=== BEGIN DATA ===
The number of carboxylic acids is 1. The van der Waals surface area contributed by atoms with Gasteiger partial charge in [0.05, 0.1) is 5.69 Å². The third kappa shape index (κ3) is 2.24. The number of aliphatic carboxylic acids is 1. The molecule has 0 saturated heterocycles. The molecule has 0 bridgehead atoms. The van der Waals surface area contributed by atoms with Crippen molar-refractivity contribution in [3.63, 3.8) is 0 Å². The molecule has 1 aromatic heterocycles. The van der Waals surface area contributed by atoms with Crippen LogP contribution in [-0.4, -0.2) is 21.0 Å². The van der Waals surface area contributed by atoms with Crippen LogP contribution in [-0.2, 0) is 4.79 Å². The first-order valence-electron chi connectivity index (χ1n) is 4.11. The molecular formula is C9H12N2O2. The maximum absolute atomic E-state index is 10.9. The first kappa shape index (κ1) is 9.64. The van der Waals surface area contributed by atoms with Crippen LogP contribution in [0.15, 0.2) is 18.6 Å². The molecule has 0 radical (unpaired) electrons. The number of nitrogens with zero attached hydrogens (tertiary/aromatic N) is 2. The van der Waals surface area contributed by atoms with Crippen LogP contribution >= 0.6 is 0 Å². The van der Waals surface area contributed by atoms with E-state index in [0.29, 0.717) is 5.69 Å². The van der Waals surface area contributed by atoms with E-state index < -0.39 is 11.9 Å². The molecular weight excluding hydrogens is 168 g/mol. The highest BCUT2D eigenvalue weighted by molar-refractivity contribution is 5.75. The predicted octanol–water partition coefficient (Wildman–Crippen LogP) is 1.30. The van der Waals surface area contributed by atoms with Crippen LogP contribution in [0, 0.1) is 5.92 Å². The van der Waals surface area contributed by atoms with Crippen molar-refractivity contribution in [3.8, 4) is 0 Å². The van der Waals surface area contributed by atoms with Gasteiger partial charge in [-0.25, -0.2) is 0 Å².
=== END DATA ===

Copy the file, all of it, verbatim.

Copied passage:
The number of carboxylic acids is 1. The van der Waals surface area contributed by atoms with Gasteiger partial charge in [0.05, 0.1) is 5.69 Å². The third kappa shape index (κ3) is 2.24. The number of aliphatic carboxylic acids is 1. The molecule has 0 saturated heterocycles. The molecule has 0 bridgehead atoms. The van der Waals surface area contributed by atoms with Crippen molar-refractivity contribution in [3.63, 3.8) is 0 Å². The molecule has 1 aromatic heterocycles. The van der Waals surface area contributed by atoms with Crippen LogP contribution in [-0.4, -0.2) is 21.0 Å². The van der Waals surface area contributed by atoms with Crippen LogP contribution in [-0.2, 0) is 4.79 Å². The first-order valence-electron chi connectivity index (χ1n) is 4.11. The molecular formula is C9H12N2O2. The maximum absolute atomic E-state index is 10.9. The first kappa shape index (κ1) is 9.64. The van der Waals surface area contributed by atoms with Crippen LogP contribution in [0.15, 0.2) is 18.6 Å². The molecule has 0 radical (unpaired) electrons. The number of nitrogens with zero attached hydrogens (tertiary/aromatic N) is 2. The van der Waals surface area contributed by atoms with Crippen LogP contribution >= 0.6 is 0 Å². The van der Waals surface area contributed by atoms with E-state index in [0.29, 0.717) is 5.69 Å². The van der Waals surface area contributed by atoms with E-state index < -0.39 is 11.9 Å². The molecular weight excluding hydrogens is 168 g/mol. The highest BCUT2D eigenvalue weighted by molar-refractivity contribution is 5.75. The predicted octanol–water partition coefficient (Wildman–Crippen LogP) is 1.30. The van der Waals surface area contributed by atoms with Crippen LogP contribution in [0, 0.1) is 5.92 Å². The van der Waals surface area contributed by atoms with Crippen molar-refractivity contribution in [3.8, 4) is 0 Å². The van der Waals surface area contributed by atoms with Gasteiger partial charge in [-0.25, -0.2) is 0 Å².